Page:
I'm torn, I have to admit it was nice to be totally unaware of the entire procedure and would like that for the next two implants (both of which I plan to have done at the same time later this summer), but on the other hand I am very uncomfortable with their anesthesia policies (especially wheeling me to the car with no recovery period) and the fact that they won't do implants under any other way. I really think with 10-15 mgs of valium I would be able to handle this or possibly with coscious sedation but they aren't willing to budge.
 
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comfortdentist

Well-known member
Verified dentist
Joined
Jul 19, 2009
Messages
2,748
Location
Miami, Fl
I practice in the states. I use versed fentanyl intravenously for patients who need it. It seems to me that some doctors "push" the anesthesia and always insist on using it. Most implant surgery isn't that invasive.
As to recovery it is normal to stay longer than 5-10 minutes. I've been practicing for thirty+ years now and very much want to finish with my sparkling clean record:)
 
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sharon

Well-known member
Joined
Sep 8, 2012
Messages
206
I practice in the states. I use versed fentanyl intravenously for patients who need it. It seems to me that some doctors "push" the anesthesia and always insist on using it. Most implant surgery isn't that invasive.
As to recovery it is normal to stay longer than 5-10 minutes. I've been practicing for thirty+ years now and very much want to finish with my sparkling clean record:)
You are a great and helpful denstist. No doubt that your sparkling clean record will follow you wherever you go :)
 
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Suzannah99

Member
Joined
Nov 25, 2016
Messages
78
Location
UK
As a child I had 8 teeth extracted under GA in hospital in the UK and was rushed out just as quick (according to my Mum). I remember waking up, remember not being able to breathe properly and remember desperately trying to alert the staff as I couldn't speak. I also could not walk without help and remember Mum and Dad pretty much carrying me to the car.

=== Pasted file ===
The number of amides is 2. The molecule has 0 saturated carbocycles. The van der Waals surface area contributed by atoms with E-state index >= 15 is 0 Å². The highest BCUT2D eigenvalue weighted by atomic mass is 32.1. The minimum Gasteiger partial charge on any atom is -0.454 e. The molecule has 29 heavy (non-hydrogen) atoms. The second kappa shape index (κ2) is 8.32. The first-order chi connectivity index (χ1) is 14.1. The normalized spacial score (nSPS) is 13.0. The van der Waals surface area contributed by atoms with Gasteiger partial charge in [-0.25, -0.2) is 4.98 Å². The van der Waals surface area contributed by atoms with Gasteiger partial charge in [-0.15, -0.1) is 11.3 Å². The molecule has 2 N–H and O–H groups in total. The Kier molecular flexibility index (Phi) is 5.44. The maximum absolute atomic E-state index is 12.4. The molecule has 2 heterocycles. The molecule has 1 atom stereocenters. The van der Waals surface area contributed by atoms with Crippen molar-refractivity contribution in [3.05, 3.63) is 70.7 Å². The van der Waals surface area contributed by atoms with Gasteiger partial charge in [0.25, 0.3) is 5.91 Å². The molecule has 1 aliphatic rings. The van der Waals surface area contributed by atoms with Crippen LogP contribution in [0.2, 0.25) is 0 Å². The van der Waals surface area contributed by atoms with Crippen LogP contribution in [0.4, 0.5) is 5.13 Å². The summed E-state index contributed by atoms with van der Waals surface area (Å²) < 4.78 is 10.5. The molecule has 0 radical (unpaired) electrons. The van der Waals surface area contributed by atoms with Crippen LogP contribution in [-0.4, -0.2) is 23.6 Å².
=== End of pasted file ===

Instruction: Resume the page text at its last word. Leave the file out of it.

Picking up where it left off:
Once we set off I was trying to get their attention over my breathing problem and I ended up realising the only way to get their attention was to open the car door - I did this and promptly fell out of the car. They stopped and mum ran over to me. I pointed to my throat and Mum saw my lips going blue so she went in my mouth and pulled out a blood clot which was like a thick piece of tent string about 12 inches long. Once that was out I could breathe again. This all happened just 10-15 minutes after waking up.

If ever I was going for GA again I would write on my hand the words pen and paper so that I could point to it and let them know there was an issue by writing it down.
I think the staff and my parents thought I was just dazed still form the GA - which I was - but I was unable to communicate the problem effectively.
If you have no option but GA then I would suggest doing that but it sounds like you were lucky and had no issues upon waking.
I was also pretty bashed about under GA and had bruises in places you wouldn't expect.
 
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sharon

Well-known member
Joined
Sep 8, 2012
Messages
206
Suzannah - that sounds horrible!! Shame on the office for letting you out so soon, hope they learned a lesson and I hope they got a good lashing from your parents (and lawyer!) That must have been so frightening for you.